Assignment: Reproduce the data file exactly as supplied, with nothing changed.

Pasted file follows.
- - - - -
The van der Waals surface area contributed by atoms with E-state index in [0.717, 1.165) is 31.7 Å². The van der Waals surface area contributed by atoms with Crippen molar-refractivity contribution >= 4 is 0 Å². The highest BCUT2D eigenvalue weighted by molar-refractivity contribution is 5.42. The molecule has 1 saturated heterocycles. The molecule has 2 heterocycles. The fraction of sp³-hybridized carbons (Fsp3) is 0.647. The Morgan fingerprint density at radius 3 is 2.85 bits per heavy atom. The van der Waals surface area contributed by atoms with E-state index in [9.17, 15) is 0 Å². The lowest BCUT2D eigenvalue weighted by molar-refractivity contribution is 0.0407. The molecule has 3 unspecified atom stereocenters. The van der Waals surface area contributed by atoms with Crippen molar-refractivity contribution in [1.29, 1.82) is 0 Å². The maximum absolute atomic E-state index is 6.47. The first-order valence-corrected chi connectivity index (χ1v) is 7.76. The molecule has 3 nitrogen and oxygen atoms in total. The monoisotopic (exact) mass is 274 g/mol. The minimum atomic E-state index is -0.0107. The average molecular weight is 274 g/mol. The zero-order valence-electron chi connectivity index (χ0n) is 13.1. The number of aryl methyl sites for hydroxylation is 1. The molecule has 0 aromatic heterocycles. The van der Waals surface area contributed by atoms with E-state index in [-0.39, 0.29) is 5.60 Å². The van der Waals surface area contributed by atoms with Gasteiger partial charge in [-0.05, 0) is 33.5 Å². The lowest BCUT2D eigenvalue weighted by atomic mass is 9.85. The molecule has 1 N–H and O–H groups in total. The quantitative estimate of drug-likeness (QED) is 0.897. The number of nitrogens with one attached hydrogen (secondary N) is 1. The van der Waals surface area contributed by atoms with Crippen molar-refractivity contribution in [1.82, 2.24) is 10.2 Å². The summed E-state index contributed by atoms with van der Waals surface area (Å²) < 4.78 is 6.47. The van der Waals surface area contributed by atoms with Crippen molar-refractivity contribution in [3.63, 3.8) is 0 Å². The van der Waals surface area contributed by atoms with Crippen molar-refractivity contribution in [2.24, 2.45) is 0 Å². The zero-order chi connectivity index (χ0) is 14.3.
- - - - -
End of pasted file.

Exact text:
The van der Waals surface area contributed by atoms with E-state index in [0.717, 1.165) is 31.7 Å². The van der Waals surface area contributed by atoms with Crippen molar-refractivity contribution >= 4 is 0 Å². The highest BCUT2D eigenvalue weighted by molar-refractivity contribution is 5.42. The molecule has 1 saturated heterocycles. The molecule has 2 heterocycles. The fraction of sp³-hybridized carbons (Fsp3) is 0.647. The Morgan fingerprint density at radius 3 is 2.85 bits per heavy atom. The van der Waals surface area contributed by atoms with E-state index in [9.17, 15) is 0 Å². The lowest BCUT2D eigenvalue weighted by molar-refractivity contribution is 0.0407. The molecule has 3 unspecified atom stereocenters. The van der Waals surface area contributed by atoms with Crippen molar-refractivity contribution in [1.29, 1.82) is 0 Å². The maximum absolute atomic E-state index is 6.47. The first-order valence-corrected chi connectivity index (χ1v) is 7.76. The molecule has 3 nitrogen and oxygen atoms in total. The monoisotopic (exact) mass is 274 g/mol. The minimum atomic E-state index is -0.0107. The average molecular weight is 274 g/mol. The zero-order valence-electron chi connectivity index (χ0n) is 13.1. The number of aryl methyl sites for hydroxylation is 1. The molecule has 0 aromatic heterocycles. The van der Waals surface area contributed by atoms with E-state index in [-0.39, 0.29) is 5.60 Å². The van der Waals surface area contributed by atoms with Gasteiger partial charge in [-0.05, 0) is 33.5 Å². The lowest BCUT2D eigenvalue weighted by atomic mass is 9.85. The molecule has 1 N–H and O–H groups in total. The quantitative estimate of drug-likeness (QED) is 0.897. The number of nitrogens with one attached hydrogen (secondary N) is 1. The van der Waals surface area contributed by atoms with Crippen molar-refractivity contribution in [1.82, 2.24) is 10.2 Å². The summed E-state index contributed by atoms with van der Waals surface area (Å²) < 4.78 is 6.47. The van der Waals surface area contributed by atoms with Crippen molar-refractivity contribution in [3.63, 3.8) is 0 Å². The van der Waals surface area contributed by atoms with Crippen molar-refractivity contribution in [2.24, 2.45) is 0 Å². The zero-order chi connectivity index (χ0) is 14.3.